Will The Real Model of Black Maleness Please Stand Up? Is It Barack or Curtis (50 Cent)?

I got this from the African American Portal, and frankly, it’s a question that I occasionally ask in my mind and address to my other FB denizens and even relatives.  And there is no answer that completely satisfies me.  At least, not yet.  It is food for thought, nonetheless.

Apparently this little film is only a minute shy of 10 minutes.  Perhaps some of you have already seen it three years before.  Now’s your chance to see it (again) and see it within the context of Barack Obama running for his second term as president.    The president has been perceived as weak when the going has gotten rough with the Republicans and the Baggers.   Even the First Lady was considered by his West Wing advisors as having too much access and sway over President Obama, according to  The Obamas, the controversial book by journalist Jodi Kantor.  They thought that she was going to pwn her husband, and assumed the presidential trousers.  Several of them got brought up short for that suggestion, namely guys like human firecracker Rahm Emmanuel, who could not even get along with Hillary Clinton back in the day.

Lately, President Obama has been returning to form and has gone on the attack.   I don’t think that it is just the campaign season.  Perhaps he’s finally decided that repeating the Republican talking points, and trying to get along with people who just don’t want negotiate it with him in good faith is bad politics, whether he is a centrist Dem or not.   He’s made Republicans back down in Congress, and in his trips to the heartland and elsewhere he looks and sounds confident, with or without The Swagga.   And as we know, he sings.   

And Obama’s bailout of the auto industry increasingly looks like good, rational sense and policy triumphing over the instant reflex (Mitt Romney, I mean you) to jettison everything and everyone except for the people in the first class seats backed up by banks.   The auto workers may be making less (and that cannot last), but at least they have jobs and a $7,000 bonus that has raised their hopes and their possibilities after such a dark night of the soul.  I can only hope that this good news spreads.

Barack Obama’s idea of black maleness—and he structured his from various sources including his white grandfather, his Indonesian stepfather, and even the reviled Reverend Jeremiah Wright—is thoroughly different as well as it should be.  While he grew up without his father, the senior Obama was still  a model of what one should or should not be.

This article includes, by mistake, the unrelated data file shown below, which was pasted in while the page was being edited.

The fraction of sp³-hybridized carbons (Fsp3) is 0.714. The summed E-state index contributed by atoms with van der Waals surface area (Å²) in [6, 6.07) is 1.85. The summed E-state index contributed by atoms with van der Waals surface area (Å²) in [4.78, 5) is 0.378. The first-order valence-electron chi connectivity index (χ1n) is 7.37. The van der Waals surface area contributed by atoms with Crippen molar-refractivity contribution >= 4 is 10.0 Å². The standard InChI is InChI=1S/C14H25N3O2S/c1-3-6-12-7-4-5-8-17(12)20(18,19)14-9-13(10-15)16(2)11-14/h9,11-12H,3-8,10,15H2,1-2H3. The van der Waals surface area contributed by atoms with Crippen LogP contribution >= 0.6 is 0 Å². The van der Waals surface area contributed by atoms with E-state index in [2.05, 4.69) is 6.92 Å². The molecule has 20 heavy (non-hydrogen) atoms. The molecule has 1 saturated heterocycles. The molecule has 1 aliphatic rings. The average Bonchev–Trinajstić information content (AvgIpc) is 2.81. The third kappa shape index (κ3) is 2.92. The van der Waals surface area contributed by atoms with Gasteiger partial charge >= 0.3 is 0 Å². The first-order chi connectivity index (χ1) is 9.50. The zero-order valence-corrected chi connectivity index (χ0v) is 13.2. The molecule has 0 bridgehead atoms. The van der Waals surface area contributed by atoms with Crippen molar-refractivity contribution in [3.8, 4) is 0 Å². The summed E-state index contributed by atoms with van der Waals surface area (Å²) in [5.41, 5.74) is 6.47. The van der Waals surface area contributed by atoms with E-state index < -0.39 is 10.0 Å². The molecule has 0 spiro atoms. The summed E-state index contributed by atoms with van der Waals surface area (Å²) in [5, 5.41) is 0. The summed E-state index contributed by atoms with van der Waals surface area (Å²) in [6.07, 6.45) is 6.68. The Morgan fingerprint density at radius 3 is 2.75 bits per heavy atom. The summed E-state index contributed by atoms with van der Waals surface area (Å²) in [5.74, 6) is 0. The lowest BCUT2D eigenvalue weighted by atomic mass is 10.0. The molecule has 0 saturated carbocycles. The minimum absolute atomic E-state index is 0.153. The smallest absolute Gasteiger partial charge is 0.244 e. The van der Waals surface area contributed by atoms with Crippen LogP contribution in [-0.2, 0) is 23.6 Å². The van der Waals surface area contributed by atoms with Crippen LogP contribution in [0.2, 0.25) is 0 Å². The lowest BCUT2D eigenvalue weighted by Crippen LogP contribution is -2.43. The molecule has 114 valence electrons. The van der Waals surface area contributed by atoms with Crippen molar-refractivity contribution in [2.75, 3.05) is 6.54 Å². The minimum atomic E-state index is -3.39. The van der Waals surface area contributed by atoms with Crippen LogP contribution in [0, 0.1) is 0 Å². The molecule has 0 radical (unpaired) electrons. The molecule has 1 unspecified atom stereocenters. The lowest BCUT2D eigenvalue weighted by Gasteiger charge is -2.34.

Compare the President with the now 36-year-old Curtis ” 50 Cent” Jackson.  The son of a drug dealer, Sabrina Jackson, who birthed him when she was 15, 50 Cent began dealing himself after his mother was murdered.   The young man also took up boxing and later began rapping at a friend’s home.  

At 21, another friend introduced him to the late Jam Master Jay of Run DMC fame.  After the success of his controversial, but comical underground hit, “How to Rob” which showed his propensity for starting beefs, or deadly feuds, with other rap artists,  50 Cent was shot nine times at close range. 

 The shooting, however, wasn’t what kept 50 Cent out of action for almost two years, because his remarkable recovery only took six months.  It was 50 Cent being industry blacklisted for a song that he wrote, “Ghetto Qu’ran,” which is said to have revealed Kenneth “Supreme” McGriff‘s former life as a drug dealer.  Yeah, he went too damn far this time.   For this, 50 Cent was labeled a snitch by McGriff’s associates at Murder Inc., including Ja Rule and Irv Gotti.  Because  Jam Master Jay defiantly ignored the blacklist and continued to support his protegé, it is thought that Jay was rubbed out for his presumption.  

50 Cent took off for Canada, and in the interim, recorded a mixtape that raised his fortunes and his popularity.  Then, Eminem “discovered” him, and the rest is history.  The higher 50 Cent has moved within the rap industry, the more it appears that he is trying to become more mainstream, and money has something to do with it, too.   In 2007, he was the second richest rapper in the business.   He even visits The View, and despite his tats, muscles, and his healed wounds, he appears rather cuddly and harmless. 

But he isn’t.  As late as 2011, 50 Cent was still having rows with other rappers:  allegedly cutting his eyes at Rick Ross at a BET event, dissing The Game on Twitter, secretly recording and then exposing Young Buck for not paying a debt.  It’s not over yet for him, and it seems all rather like high school by this time.

Never has the definition of what constitutes black maleness been at such polar opposites—and divides—as it has at this point in time.  While Obama fights back with his mind and his intellect and his charm, 50 Cent has run his mouth, engaged in fights and feuds, and has nearly died while having a lot of money and a lot of women (but only one child, a boy). 

And what seems to stimulate and impress the youngsters coming up is not the example of their low-key president, who in many ways would look stupid acting, as Samuel L. Jackson put it a few weeks back, like a n-word.  A black man who is a daddy raising his daughters well while his hair goes gray in the service of his country doesn’t impress them.  No, it’s guys like 50 Cent.

I don’t get it.  Discuss amongst yourselves.

~ by blksista on February 28, 2012.

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